Author: Phillip Gulley
Length: 224 pages
Publisher: Convergent (28 Oct 2013)
“Why is a person who accumulates pets considered mentally ill, while a person who accumulates money is seen as a role model? The first person is diagnosed with compulsive hoarding syndrome and treated with therapy and drugs, while the wealthy person is lauded for his or her skills in investing and viewed as success.”
I cannot remember where or when I first read about them. They have fascinated me for a while, the Quakers. When I heard Isaac Newton was one, I was surprised and curious. So it was that when I first saw the book, Living the Quaker Way by Phillip Gulley, I felt a pull. An irresistible pull.
The book starts with a simple question – What and Who is a Quaker? The answer seems to be: anyone. Anyone who seeks truth and strives to live pure.
To become a Catholic, you must undergo some rites. This is the same with most Christian denominations and religious groups. In contrast, there is mostly no formal induction for anyone wanting to be a Quaker. The Friends, as Quakers are sometimes called, have this tendency of valuing “inward convictions over outward rituals.” So if you want to call yourself a Quaker, by all means go ahead, as long as you “live out as best we can the virtues of simplicity, peace, integrity, community, and equality.” The book points out that one of the key characteristics of Quakers is the lack of uniformity in beliefs and practices, though it later hints that this has not always being so:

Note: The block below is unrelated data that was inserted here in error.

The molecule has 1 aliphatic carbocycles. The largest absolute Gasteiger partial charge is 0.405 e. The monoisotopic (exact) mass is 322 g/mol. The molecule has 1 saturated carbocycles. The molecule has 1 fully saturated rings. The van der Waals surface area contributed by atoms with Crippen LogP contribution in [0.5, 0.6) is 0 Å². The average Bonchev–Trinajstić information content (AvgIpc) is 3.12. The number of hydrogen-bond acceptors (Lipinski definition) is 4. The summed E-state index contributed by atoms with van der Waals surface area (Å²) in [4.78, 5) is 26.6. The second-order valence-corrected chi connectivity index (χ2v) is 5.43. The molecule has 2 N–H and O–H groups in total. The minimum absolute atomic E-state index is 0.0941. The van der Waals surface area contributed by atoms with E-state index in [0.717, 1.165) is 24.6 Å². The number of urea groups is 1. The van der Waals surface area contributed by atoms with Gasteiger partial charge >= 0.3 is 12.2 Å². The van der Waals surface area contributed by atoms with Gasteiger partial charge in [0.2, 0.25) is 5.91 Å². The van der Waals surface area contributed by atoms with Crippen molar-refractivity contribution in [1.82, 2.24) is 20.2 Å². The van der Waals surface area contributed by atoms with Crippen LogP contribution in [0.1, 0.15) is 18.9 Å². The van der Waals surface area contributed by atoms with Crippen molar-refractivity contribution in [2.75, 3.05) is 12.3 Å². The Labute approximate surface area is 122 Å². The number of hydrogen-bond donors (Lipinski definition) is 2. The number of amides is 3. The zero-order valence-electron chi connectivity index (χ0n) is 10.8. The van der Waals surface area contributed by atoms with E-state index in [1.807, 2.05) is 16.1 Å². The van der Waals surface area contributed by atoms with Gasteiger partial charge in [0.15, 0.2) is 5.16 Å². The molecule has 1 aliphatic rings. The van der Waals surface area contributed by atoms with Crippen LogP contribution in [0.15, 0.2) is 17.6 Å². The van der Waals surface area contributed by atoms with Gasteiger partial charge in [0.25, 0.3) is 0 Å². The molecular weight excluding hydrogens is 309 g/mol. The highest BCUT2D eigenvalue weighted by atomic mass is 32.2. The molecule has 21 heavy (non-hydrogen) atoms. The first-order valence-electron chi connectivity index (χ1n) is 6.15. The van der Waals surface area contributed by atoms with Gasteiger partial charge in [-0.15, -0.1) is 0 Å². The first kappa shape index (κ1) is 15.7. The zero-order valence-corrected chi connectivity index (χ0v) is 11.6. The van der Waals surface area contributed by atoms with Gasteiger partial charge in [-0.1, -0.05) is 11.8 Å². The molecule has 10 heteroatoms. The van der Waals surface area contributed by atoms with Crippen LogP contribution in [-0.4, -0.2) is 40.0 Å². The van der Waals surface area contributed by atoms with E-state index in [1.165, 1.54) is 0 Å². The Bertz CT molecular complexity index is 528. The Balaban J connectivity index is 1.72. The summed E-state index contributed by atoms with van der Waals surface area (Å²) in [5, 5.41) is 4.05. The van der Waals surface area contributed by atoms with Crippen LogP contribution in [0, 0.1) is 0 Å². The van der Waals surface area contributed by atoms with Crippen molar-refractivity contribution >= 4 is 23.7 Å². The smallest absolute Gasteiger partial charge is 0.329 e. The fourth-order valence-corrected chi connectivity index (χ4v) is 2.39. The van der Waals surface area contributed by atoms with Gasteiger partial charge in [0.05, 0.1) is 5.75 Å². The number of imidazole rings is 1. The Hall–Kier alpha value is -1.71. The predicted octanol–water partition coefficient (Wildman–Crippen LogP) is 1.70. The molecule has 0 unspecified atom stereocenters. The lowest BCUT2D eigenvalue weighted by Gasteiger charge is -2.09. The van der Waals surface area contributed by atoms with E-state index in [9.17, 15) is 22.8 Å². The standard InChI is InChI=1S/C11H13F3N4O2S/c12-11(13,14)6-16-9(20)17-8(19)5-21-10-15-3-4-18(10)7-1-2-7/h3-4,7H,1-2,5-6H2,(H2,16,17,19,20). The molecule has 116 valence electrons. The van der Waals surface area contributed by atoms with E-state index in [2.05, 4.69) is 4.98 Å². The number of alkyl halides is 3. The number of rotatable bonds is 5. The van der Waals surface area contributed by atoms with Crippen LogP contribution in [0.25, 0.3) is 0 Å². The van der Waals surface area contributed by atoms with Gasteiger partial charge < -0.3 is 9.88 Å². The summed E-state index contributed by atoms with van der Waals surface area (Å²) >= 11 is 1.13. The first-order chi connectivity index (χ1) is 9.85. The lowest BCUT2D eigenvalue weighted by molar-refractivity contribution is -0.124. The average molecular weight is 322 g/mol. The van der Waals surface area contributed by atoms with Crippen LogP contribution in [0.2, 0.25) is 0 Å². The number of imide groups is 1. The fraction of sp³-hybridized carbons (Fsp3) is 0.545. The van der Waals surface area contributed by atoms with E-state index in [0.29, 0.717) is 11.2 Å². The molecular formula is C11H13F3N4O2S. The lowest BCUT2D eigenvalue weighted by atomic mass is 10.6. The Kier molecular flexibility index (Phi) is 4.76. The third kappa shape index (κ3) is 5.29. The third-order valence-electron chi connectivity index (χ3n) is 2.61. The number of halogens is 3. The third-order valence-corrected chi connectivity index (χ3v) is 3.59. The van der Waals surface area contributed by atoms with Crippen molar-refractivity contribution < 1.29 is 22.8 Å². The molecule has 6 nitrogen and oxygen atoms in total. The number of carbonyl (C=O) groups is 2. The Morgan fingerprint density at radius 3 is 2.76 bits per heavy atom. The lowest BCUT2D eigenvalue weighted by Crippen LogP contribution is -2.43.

“While our earliest decades in the mid-1600s were marked with a surprising uniformity of thought and practice, Friends would eventually, even eagerly, strike out in new directions, inspired by their sense of divine leading. Some would actively resist and reject war; others would not. Some would labor to free slaves; others would own them.”
The book surprises me by saying some modern Quakers are Atheists. It explains that these are not Atheists that reject God or a form of God they were taught as kids but “their sense of integrity would not permit them to claim to a Divine Presence they had not encountered.” It goes further to say that the main difference between Quakers and other Christians is that,
“Unlike other Christians, the Quakers did not elevate the Bible as the final repository of truth. While they valued the Bible, incorporating its precepts into their daily lives, they were careful not to invest it with ultimate authority... Neither did they bend the knee to a church authority, hierarchy, or tradition in their search for truth.”
Now, having defined what a Quaker is, the rest of the books expatiate on the Quaker way of simplicity, peace, integrity, community, and equality. On simplicity, it says that there is no blanket rule for living a life of simplicity as needs and wants differ from one person to another. It says :
“The life of simplicity does not mean owning a bare minimum of goods. It is a commitment to live a liberated life, freed from constant distraction, devoted to our spiritual and emotional growth and the betterment of others. This can, and will, take many forms, depending upon our priorities, insights, needs, and life stages.”